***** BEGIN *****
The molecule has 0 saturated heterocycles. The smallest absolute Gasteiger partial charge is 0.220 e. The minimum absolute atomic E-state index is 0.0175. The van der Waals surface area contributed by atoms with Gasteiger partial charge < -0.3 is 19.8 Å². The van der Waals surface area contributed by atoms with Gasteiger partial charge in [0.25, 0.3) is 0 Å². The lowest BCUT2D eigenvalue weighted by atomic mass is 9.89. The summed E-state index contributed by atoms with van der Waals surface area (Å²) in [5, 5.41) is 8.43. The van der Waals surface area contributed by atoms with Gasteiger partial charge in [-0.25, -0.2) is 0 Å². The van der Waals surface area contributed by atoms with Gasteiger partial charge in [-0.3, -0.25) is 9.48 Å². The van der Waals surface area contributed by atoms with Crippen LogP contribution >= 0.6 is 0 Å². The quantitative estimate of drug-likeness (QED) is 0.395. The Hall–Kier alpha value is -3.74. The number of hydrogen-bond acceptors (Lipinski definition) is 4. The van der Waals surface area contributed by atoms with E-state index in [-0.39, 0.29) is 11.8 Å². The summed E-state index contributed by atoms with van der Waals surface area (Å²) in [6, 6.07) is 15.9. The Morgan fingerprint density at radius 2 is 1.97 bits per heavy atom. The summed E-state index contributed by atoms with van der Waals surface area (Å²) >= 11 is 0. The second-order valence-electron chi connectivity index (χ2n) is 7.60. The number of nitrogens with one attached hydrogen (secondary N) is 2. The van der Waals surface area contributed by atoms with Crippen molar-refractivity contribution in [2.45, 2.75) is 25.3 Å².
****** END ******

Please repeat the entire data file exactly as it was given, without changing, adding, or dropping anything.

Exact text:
The molecule has 0 saturated heterocycles. The smallest absolute Gasteiger partial charge is 0.220 e. The minimum absolute atomic E-state index is 0.0175. The van der Waals surface area contributed by atoms with Gasteiger partial charge < -0.3 is 19.8 Å². The van der Waals surface area contributed by atoms with Gasteiger partial charge in [0.25, 0.3) is 0 Å². The lowest BCUT2D eigenvalue weighted by atomic mass is 9.89. The summed E-state index contributed by atoms with van der Waals surface area (Å²) in [5, 5.41) is 8.43. The van der Waals surface area contributed by atoms with Gasteiger partial charge in [-0.25, -0.2) is 0 Å². The van der Waals surface area contributed by atoms with Gasteiger partial charge in [-0.3, -0.25) is 9.48 Å². The van der Waals surface area contributed by atoms with Crippen LogP contribution >= 0.6 is 0 Å². The quantitative estimate of drug-likeness (QED) is 0.395. The Hall–Kier alpha value is -3.74. The number of hydrogen-bond acceptors (Lipinski definition) is 4. The van der Waals surface area contributed by atoms with E-state index in [-0.39, 0.29) is 11.8 Å². The summed E-state index contributed by atoms with van der Waals surface area (Å²) in [6, 6.07) is 15.9. The Morgan fingerprint density at radius 2 is 1.97 bits per heavy atom. The summed E-state index contributed by atoms with van der Waals surface area (Å²) >= 11 is 0. The second-order valence-electron chi connectivity index (χ2n) is 7.60. The number of nitrogens with one attached hydrogen (secondary N) is 2. The van der Waals surface area contributed by atoms with Crippen molar-refractivity contribution in [2.45, 2.75) is 25.3 Å².